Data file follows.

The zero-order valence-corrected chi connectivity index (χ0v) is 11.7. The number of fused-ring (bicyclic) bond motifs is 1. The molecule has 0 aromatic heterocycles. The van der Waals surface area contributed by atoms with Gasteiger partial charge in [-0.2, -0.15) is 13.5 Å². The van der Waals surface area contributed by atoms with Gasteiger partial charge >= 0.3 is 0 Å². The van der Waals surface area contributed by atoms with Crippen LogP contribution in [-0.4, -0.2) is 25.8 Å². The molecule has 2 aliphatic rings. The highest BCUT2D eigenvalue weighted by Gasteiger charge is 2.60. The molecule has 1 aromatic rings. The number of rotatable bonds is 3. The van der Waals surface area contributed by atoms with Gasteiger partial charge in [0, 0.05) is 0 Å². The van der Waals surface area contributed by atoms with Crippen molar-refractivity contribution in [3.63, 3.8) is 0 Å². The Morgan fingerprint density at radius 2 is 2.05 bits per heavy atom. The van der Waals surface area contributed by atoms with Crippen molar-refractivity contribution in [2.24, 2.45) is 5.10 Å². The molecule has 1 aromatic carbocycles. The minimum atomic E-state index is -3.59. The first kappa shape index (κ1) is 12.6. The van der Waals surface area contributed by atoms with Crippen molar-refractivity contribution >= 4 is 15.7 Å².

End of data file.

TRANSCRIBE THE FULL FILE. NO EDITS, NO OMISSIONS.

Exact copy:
The zero-order valence-corrected chi connectivity index (χ0v) is 11.7. The number of fused-ring (bicyclic) bond motifs is 1. The molecule has 0 aromatic heterocycles. The van der Waals surface area contributed by atoms with Gasteiger partial charge in [-0.2, -0.15) is 13.5 Å². The van der Waals surface area contributed by atoms with Gasteiger partial charge >= 0.3 is 0 Å². The van der Waals surface area contributed by atoms with Crippen LogP contribution in [-0.4, -0.2) is 25.8 Å². The molecule has 2 aliphatic rings. The highest BCUT2D eigenvalue weighted by Gasteiger charge is 2.60. The molecule has 1 aromatic rings. The number of rotatable bonds is 3. The van der Waals surface area contributed by atoms with Gasteiger partial charge in [0, 0.05) is 0 Å². The van der Waals surface area contributed by atoms with Crippen molar-refractivity contribution in [3.63, 3.8) is 0 Å². The Morgan fingerprint density at radius 2 is 2.05 bits per heavy atom. The van der Waals surface area contributed by atoms with Crippen molar-refractivity contribution in [2.24, 2.45) is 5.10 Å². The molecule has 1 aromatic carbocycles. The minimum atomic E-state index is -3.59. The first kappa shape index (κ1) is 12.6. The van der Waals surface area contributed by atoms with Crippen molar-refractivity contribution >= 4 is 15.7 Å².